• even if the function is held on the employer’s premises – food and drink provided to employees is not exempt from FBT;
  • the minor benefit exemption* cannot apply; and
  • the general taxi travel exemption (for travel to or from the employer’s premises) also cannot apply.

(*) Minor benefit exemption

The minor benefit exemption provides an exemption from FBT for most benefits of ‘less than $300’ that are provided to employees and their associates (e.g., family) on an infrequent and irregular basis.

The ATO accepts that different benefits provided at, or about, the same time (such as a Christmas party and a gift) are not added together when applying this $300 threshold.

However, entertainment expenditure that is FBT-exempt is also not deductible.

Editor:  ‘Less than’ $300 means no more than $299.99!  A $300 gift to an employee will be caught for FBT, whereas a $299 gift may be exempt.


Example: Christmas party

An employer holds a Christmas party for its employees and their spouses – 40 attendees in all.

The cost of food and drink per person is $250 and no other benefits are provided.

If the actual method is used: 

  • For all 40 employees and their spouses – no FBT is payable (i.e., if the minor benefit exemption is available), however, the party expenditure is not tax deductible.

If the 50/50 method is used:

  • The total expenditure is $10,000, so $5,000 (i.e., 50%) is liable to FBT and tax deductible.

Christmas Gifts Year-ended 2023

Editor:  With the holiday season approaching, many employers and businesses want to reward their staff and loyal clients/customers/suppliers.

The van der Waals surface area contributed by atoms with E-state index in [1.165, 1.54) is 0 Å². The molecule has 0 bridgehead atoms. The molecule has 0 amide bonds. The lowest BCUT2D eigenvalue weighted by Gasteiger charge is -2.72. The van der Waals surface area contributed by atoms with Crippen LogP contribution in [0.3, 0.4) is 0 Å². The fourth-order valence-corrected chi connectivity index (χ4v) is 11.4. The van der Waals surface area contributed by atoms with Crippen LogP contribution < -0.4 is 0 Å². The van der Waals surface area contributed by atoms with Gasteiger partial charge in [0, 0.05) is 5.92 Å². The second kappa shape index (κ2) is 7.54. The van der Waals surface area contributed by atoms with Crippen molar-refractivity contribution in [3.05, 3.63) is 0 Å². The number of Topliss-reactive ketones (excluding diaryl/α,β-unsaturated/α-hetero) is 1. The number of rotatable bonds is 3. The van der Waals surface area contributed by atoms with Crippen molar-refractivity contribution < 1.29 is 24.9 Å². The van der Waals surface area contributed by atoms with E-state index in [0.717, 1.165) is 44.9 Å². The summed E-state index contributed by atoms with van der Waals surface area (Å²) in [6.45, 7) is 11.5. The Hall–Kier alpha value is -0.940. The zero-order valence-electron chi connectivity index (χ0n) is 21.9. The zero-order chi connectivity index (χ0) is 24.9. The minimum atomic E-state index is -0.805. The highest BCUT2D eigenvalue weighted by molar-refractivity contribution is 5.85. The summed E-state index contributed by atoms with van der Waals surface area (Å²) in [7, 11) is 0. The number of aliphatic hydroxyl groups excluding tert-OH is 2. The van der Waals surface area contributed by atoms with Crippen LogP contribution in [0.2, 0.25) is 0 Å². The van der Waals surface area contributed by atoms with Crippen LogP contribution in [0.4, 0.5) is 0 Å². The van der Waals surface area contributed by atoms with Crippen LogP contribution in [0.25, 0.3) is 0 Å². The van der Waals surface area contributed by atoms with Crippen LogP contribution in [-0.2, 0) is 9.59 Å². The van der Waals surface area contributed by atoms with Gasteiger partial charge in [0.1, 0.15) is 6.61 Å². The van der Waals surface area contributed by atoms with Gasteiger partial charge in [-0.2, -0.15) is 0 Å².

Again, it is important to understand how gifts to staff and clients, etc., are handled ‘tax-wise’.

Gifts that are not considered to be entertainment

These generally include a Christmas hamper, a bottle of whisky or wine, gift vouchers, a bottle of perfume, flowers or a pen set, etc.

Briefly, the general FBT and income tax consequences for these gifts are as follows:

  • gifts to employees and their family members – are liable to FBT (except where the ‘less than $300’ minor benefit exemption applies) and tax deductible; and
  • gifts to clients, suppliers, etc. – no FBT, and tax deductible.

Gifts that are considered to be entertainment

These generally include, for example, tickets to attend the theatre, a live play, sporting event, movie or the like, a holiday airline ticket, or an admission ticket to an amusement centre.

Briefly, the general FBT and income tax consequences for these gifts are as follows:

  • gifts to employees and their family members – are liable to FBT (except where the ‘less than $300’ minor benefit exemption applies) and tax deductible (unless they are exempt from FBT); and
  • gifts to clients, suppliers, etc. – no FBT and not tax deductible.

Non-entertainment gifts at functions

Editor:  What if a Christmas party is held at a restaurant at a cost of less than $300 for each person attending, and employees are given a gift or a gift voucher (for their spouse) to the value of $150?

Actual method used for meal entertainment

Under the actual method no FBT is payable, because the cost of each separate benefit (being the expenditure on the Christmas party and the gift respectively) is less than $300 (i.e., the benefits are not aggregated).

No deduction is allowed for the food and drink expenditure, but the cost of each gift is tax deductible.


50/50 method used for meal entertainment

Where the 50/50 method is adopted

  • 50% of the total cost of food and drink is liable to FBT and tax deductible; and
  • in relation to the gifts:

            the total cost of all gifts is not liable to FBT because the individual cost of each gift is less than $300; and

            as the gifts are not entertainment, the cost is tax deductible.

Editor:  We understand that this can all be somewhat bewildering, so if you would like a little help, just contact our office.